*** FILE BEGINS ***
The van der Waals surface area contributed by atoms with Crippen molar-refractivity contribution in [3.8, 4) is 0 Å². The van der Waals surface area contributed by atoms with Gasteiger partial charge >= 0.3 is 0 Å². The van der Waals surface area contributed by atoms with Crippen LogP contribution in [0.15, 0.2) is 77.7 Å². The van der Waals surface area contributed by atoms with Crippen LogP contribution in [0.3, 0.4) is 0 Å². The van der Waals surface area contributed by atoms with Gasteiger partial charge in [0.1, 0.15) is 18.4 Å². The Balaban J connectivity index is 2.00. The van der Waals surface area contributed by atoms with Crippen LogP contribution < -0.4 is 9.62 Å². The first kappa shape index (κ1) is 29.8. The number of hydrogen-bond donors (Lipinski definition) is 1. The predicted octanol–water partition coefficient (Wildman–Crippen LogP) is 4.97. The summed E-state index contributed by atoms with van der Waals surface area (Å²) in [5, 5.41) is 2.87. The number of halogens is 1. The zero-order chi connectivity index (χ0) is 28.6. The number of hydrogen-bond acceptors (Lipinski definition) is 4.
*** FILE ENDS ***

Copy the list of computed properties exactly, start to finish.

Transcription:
The van der Waals surface area contributed by atoms with Crippen molar-refractivity contribution in [3.8, 4) is 0 Å². The van der Waals surface area contributed by atoms with Gasteiger partial charge >= 0.3 is 0 Å². The van der Waals surface area contributed by atoms with Crippen LogP contribution in [0.15, 0.2) is 77.7 Å². The van der Waals surface area contributed by atoms with Crippen LogP contribution in [0.3, 0.4) is 0 Å². The van der Waals surface area contributed by atoms with Gasteiger partial charge in [0.1, 0.15) is 18.4 Å². The Balaban J connectivity index is 2.00. The van der Waals surface area contributed by atoms with Crippen LogP contribution < -0.4 is 9.62 Å². The first kappa shape index (κ1) is 29.8. The number of hydrogen-bond donors (Lipinski definition) is 1. The predicted octanol–water partition coefficient (Wildman–Crippen LogP) is 4.97. The summed E-state index contributed by atoms with van der Waals surface area (Å²) in [5, 5.41) is 2.87. The number of halogens is 1. The zero-order chi connectivity index (χ0) is 28.6. The number of hydrogen-bond acceptors (Lipinski definition) is 4.